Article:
Because some States used the optional new format to report exiting data, and some used the old format, national totals could be computed only for those categories that remained unchanged from previous years. These include graduation with a diploma, graduation with a certificate, and reached maximum age for services.As shown in table 1.9, in 1992-93, 7.2 percent of all students with disabilities age 14 and older graduated with a diploma.Students with deaf-blindness (11.8 percent), visual impairments (10.2 percent), or traumatic brain injury (9.7 percent) were most likely to graduate with a diploma. Students with autism (2.3 percent) and multiple disabilities (4.1 percent) were least likely to graduate.While these percentages are based on all students with disabilities age 14 and older served under IDEA and Chapter 1 (SOP), the number of students with traumatic brain injuries, autism, and multiple disabilities is quite small. As a result, percentages may be subject to frequent change as the exit status of a few students can alter the national percentage of students with these low incidence disabilities in each exit category.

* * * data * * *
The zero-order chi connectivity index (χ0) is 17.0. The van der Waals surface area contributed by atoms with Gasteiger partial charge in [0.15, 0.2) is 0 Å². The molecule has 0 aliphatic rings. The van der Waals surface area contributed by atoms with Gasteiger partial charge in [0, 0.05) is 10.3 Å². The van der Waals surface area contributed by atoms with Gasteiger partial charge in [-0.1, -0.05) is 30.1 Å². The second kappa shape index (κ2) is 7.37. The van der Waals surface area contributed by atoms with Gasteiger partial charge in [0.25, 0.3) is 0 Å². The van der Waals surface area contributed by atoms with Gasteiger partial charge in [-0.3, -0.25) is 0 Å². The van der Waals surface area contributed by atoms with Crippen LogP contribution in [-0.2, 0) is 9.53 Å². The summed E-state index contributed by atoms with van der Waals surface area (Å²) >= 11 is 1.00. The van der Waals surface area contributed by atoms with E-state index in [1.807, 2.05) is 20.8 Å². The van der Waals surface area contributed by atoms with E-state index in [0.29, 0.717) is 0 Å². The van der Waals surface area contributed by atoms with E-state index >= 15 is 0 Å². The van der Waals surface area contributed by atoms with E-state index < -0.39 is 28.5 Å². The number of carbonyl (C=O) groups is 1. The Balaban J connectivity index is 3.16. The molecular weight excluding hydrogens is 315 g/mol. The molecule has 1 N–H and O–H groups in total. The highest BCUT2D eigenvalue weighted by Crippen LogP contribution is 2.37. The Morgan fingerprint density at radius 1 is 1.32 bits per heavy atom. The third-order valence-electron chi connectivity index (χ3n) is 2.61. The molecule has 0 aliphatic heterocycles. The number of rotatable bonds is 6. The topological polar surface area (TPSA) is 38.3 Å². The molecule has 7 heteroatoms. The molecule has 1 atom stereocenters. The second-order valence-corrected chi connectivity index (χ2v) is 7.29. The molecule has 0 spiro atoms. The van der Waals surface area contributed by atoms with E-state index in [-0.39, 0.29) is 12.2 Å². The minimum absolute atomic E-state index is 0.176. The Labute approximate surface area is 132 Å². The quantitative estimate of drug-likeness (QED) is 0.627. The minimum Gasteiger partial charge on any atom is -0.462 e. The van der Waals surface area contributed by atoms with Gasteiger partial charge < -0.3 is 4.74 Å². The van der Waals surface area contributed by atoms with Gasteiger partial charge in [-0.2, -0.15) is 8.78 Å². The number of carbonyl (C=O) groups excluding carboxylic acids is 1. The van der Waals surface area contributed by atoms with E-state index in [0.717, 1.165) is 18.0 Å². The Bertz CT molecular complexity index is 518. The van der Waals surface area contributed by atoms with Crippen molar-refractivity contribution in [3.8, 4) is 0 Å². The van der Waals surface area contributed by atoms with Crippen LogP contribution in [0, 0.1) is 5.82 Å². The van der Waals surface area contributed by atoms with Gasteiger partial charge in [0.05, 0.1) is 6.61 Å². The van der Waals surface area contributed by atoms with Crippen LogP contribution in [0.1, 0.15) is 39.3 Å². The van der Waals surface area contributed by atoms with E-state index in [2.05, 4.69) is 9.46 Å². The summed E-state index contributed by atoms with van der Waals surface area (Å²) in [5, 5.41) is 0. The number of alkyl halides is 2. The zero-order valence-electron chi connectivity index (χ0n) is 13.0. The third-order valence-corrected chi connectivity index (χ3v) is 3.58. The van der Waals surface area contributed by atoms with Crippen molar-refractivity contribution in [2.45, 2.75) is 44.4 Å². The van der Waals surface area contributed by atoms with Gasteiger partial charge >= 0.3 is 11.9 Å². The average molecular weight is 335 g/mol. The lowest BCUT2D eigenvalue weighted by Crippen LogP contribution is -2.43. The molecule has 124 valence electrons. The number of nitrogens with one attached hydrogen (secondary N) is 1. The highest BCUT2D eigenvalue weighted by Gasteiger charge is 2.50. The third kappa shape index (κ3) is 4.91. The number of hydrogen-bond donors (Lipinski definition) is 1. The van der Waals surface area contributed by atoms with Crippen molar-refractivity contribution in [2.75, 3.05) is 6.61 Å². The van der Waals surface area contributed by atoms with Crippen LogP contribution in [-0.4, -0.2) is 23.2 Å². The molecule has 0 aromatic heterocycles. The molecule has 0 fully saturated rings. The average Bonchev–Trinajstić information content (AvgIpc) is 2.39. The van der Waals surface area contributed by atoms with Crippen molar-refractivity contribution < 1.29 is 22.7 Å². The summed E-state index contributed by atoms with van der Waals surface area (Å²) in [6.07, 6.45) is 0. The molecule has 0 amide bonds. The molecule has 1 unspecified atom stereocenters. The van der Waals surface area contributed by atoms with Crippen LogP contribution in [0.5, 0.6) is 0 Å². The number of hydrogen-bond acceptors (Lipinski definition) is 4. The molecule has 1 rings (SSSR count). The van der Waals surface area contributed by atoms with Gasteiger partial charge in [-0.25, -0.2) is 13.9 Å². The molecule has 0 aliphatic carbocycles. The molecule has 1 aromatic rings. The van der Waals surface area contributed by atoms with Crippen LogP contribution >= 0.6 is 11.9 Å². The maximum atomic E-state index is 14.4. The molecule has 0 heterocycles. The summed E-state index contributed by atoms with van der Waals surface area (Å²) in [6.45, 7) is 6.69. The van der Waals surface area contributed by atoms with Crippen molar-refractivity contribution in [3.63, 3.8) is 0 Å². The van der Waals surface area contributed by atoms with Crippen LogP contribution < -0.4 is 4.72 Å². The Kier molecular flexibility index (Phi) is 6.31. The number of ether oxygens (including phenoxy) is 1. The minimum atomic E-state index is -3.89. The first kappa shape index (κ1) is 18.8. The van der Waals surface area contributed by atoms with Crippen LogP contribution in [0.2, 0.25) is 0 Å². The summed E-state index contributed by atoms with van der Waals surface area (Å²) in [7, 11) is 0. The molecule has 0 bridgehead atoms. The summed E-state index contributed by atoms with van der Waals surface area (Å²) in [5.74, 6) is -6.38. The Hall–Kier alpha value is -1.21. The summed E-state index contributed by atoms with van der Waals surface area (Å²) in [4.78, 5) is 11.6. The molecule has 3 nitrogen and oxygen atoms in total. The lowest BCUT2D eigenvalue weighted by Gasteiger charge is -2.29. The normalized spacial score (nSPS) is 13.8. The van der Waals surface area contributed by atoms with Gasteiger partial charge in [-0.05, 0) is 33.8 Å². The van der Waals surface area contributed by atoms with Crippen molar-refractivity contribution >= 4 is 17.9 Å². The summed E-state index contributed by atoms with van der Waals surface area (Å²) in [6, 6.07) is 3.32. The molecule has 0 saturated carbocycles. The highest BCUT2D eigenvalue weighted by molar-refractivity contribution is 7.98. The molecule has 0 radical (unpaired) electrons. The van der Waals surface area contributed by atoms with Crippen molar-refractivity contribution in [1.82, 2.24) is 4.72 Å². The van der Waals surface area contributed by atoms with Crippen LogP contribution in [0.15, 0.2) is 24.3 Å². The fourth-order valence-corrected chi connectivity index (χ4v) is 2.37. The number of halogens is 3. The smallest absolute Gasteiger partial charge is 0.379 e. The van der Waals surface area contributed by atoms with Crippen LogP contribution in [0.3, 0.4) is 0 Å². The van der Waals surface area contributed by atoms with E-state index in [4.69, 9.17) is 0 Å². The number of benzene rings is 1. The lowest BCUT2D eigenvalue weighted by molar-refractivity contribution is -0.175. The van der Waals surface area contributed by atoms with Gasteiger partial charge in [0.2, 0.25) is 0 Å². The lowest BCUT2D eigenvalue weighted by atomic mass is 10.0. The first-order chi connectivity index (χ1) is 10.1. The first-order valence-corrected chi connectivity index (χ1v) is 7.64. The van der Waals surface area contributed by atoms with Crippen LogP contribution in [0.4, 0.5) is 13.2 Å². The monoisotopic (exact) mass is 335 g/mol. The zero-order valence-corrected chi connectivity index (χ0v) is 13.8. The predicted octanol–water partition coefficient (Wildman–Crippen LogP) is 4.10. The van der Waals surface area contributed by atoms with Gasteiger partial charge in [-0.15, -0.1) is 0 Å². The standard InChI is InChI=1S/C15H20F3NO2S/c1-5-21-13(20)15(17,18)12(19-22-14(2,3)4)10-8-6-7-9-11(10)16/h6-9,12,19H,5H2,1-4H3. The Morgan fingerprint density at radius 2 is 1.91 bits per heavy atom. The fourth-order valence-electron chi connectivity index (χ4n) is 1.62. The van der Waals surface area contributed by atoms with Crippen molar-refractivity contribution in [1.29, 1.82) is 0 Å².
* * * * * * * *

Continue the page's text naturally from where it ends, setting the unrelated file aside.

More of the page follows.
TABLE 1.9 Number and Percentage of Students 14 and Older Exiting Educational Programs, by Disability: School Year 1992-93a/
                    Graduated     Graduated      Reached     Child                        with         with         Maximum     Count                       Diploma     Certificate       Age        14+